Mount Carmel's electronic switch brings convention-sized impact|
OK Columbus, be nice to folks with Michigan plates this weekend. They’re stimulating the economy.
Mount Carmel Health System is switching all five of its Franklin County hospitals to a unified, comprehensive electronic medical record and financial system with old systems coming down starting at midnight Saturday. Patients occupying the system will be paper-based for a few hours as they’re re-registered in the new system by midnight Sunday.
This is no simple reboot. The system is taking up more than 500 hotel rooms to house trainers from parent Trinity Health. The Roman Catholic hospital system in Novi, Mich., is installing the computerized records, called Genesis, in its facilities nationwide. About 200 of those trainers will stay in Central Ohio about two weeks. Mount Carmel also has trained about 750 employees as “super-users,” including doctors, nurses and laboratory staff, to help their co-workers with the conversion in the coming month.
Mount Carmel started collecting digital patient data in the 1990s, and has had several separate electronic systems in hospitals and outpatient sites, extending electronic records last year to physician practices.
What’s different with Genesis is the level of unity and integration – it combines patient registration, medical records, pharmacy, billing and emergency records in one spot, supported by software that can suggest care protocols and alert staff to potential medication reactions or other ways to prevent accident and error. All physician orders will now be entered digitally.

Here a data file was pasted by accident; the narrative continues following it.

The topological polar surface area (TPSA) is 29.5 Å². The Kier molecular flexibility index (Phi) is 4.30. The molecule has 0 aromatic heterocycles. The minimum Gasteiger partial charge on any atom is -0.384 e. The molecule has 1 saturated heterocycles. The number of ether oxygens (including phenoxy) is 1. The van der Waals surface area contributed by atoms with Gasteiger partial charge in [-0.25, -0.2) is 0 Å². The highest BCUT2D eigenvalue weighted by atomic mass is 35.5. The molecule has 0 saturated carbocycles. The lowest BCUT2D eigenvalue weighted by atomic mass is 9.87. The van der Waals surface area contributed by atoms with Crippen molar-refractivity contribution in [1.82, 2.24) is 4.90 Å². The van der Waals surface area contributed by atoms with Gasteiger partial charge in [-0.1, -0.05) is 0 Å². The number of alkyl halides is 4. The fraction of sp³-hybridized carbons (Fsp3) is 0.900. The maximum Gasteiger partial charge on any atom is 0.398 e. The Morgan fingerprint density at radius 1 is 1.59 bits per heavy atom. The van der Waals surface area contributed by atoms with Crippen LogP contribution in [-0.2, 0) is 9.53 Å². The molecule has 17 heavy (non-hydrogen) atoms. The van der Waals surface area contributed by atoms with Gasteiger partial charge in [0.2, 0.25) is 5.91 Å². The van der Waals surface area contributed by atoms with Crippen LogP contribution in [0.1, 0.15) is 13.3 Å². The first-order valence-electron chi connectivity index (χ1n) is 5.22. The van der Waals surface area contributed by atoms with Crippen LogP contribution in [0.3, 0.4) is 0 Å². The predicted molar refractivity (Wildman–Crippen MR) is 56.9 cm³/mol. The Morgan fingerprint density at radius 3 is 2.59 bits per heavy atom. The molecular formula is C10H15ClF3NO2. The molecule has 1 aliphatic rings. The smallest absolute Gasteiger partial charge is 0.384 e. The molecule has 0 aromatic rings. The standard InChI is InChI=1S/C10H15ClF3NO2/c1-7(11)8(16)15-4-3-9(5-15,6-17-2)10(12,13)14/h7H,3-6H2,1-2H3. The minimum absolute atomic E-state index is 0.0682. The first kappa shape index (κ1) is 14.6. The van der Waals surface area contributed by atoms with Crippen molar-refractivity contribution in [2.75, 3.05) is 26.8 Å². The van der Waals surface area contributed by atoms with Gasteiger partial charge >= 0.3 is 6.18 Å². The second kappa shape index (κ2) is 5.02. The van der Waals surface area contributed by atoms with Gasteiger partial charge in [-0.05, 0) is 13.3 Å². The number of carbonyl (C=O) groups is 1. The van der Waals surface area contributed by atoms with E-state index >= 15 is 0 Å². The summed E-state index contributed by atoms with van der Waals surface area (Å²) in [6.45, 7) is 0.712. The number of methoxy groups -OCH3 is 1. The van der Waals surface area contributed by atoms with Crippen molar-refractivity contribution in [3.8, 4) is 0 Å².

Less than 5 percent of hospitals in the country have that level of systemwide integration, CEO Claus von Zychlin said in a news release. Mount Carmel operates East and West hospitals in Columbus, St. Ann’s Hospital in Westerville, New Albany Surgical Hospital and joint venture Diley Ridge Medical Center in Canal Winchester, an emergency department with 10 inpatient beds.
All four Central Ohio hospital systems are signed on with the nonprofit, federally supported Central Ohio Health Information Exchange that’s helping hospitals and physician practices convert to electronic medical records and qualify for federal stimulus payments. A year ago, the state received $13.8 million in federal funds to help facilitate the exchange of data between hospitals and independent physician offices so any one site can get a global view of a patient’s many visits and treatments.
OhioHealth Corp., Nationwide Children’s Hospital and Ohio State University’s Wexner Medical Center also have electronic records.
Wexner Medical Center did the switch on its inpatient hospitals last October – deliberately choosing an away weekend for the Buckeyes football team, said Phyllis Teater, chief information officer. There were about 1,000 patients registered that weekend, but there are about 2.1 million patients in the system – anyone treated since the 1980s.
Ohio State also used about 650 internal employees as “super-users” so that the knowledge of the system stays in house after the vendor trainers go home, she said.